Do you ever wonder why libraries have that smell?
You know what smell we are talking about . . .
POPSCI tells you the reason for that smell ...
The musty smell is most likely cellulose decay. Since the mid-19th century, when papermakers began using groundwood pulp in place of cotton or linen, most paper has contained an unstable compound called lignin, which breaks down into acids and makes paper very brittle. Since 2001, the Library of Congress has treated at least 250,000 books every year with magnesium oxide. The chemical deacidifies paper and slows decay.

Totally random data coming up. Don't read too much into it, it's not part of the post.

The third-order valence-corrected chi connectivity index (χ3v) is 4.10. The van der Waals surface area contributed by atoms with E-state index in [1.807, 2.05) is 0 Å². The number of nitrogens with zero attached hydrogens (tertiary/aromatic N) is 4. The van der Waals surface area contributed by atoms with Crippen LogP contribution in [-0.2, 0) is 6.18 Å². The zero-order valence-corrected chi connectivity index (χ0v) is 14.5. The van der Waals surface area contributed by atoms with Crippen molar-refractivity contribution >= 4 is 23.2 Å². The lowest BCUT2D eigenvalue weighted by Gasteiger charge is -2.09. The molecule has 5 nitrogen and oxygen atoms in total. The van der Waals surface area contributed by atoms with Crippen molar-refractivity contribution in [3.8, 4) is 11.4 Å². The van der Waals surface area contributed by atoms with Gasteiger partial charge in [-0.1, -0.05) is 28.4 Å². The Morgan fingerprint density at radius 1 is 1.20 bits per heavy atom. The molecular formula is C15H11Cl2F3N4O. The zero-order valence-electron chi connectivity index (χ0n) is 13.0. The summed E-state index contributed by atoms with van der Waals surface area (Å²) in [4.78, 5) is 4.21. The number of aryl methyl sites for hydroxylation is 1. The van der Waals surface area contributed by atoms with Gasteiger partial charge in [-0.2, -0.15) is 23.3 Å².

Here is a past Wonder of the Day if you are wondering more about this topic ....:
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